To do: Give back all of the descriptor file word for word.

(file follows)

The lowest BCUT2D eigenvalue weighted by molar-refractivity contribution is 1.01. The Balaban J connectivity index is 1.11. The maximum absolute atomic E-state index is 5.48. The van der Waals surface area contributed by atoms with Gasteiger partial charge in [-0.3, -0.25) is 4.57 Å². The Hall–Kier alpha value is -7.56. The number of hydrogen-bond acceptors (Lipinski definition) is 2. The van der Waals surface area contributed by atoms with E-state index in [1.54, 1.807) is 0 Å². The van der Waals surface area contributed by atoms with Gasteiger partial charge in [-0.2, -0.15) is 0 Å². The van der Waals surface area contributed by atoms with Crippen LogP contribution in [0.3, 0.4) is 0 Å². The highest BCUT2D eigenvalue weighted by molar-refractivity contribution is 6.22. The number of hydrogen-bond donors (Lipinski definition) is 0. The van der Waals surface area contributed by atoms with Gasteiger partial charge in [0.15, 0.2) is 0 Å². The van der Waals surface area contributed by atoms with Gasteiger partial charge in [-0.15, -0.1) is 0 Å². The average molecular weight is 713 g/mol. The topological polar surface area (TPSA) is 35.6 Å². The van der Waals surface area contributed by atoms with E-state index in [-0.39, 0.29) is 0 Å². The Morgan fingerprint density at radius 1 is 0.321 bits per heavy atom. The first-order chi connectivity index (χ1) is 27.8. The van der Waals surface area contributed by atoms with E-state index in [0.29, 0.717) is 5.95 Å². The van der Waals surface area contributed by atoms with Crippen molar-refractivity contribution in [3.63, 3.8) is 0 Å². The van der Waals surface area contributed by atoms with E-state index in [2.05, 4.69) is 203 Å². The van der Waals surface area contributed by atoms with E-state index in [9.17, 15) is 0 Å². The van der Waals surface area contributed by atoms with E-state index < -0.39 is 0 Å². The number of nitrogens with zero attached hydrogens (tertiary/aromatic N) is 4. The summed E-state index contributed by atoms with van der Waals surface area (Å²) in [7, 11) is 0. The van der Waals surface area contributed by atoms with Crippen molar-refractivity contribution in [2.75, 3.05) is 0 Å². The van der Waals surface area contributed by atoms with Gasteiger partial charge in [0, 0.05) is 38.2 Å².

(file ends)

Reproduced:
The lowest BCUT2D eigenvalue weighted by molar-refractivity contribution is 1.01. The Balaban J connectivity index is 1.11. The maximum absolute atomic E-state index is 5.48. The van der Waals surface area contributed by atoms with Gasteiger partial charge in [-0.3, -0.25) is 4.57 Å². The Hall–Kier alpha value is -7.56. The number of hydrogen-bond acceptors (Lipinski definition) is 2. The van der Waals surface area contributed by atoms with E-state index in [1.54, 1.807) is 0 Å². The van der Waals surface area contributed by atoms with Gasteiger partial charge in [-0.2, -0.15) is 0 Å². The van der Waals surface area contributed by atoms with Crippen LogP contribution in [0.3, 0.4) is 0 Å². The highest BCUT2D eigenvalue weighted by molar-refractivity contribution is 6.22. The number of hydrogen-bond donors (Lipinski definition) is 0. The van der Waals surface area contributed by atoms with Gasteiger partial charge in [0.15, 0.2) is 0 Å². The van der Waals surface area contributed by atoms with Gasteiger partial charge in [-0.15, -0.1) is 0 Å². The average molecular weight is 713 g/mol. The topological polar surface area (TPSA) is 35.6 Å². The van der Waals surface area contributed by atoms with E-state index in [-0.39, 0.29) is 0 Å². The Morgan fingerprint density at radius 1 is 0.321 bits per heavy atom. The first-order chi connectivity index (χ1) is 27.8. The van der Waals surface area contributed by atoms with E-state index in [0.29, 0.717) is 5.95 Å². The van der Waals surface area contributed by atoms with Crippen molar-refractivity contribution in [3.63, 3.8) is 0 Å². The van der Waals surface area contributed by atoms with E-state index in [2.05, 4.69) is 203 Å². The van der Waals surface area contributed by atoms with E-state index in [9.17, 15) is 0 Å². The van der Waals surface area contributed by atoms with E-state index < -0.39 is 0 Å². The number of nitrogens with zero attached hydrogens (tertiary/aromatic N) is 4. The summed E-state index contributed by atoms with van der Waals surface area (Å²) in [7, 11) is 0. The van der Waals surface area contributed by atoms with Crippen molar-refractivity contribution in [2.75, 3.05) is 0 Å². The van der Waals surface area contributed by atoms with Gasteiger partial charge in [0, 0.05) is 38.2 Å².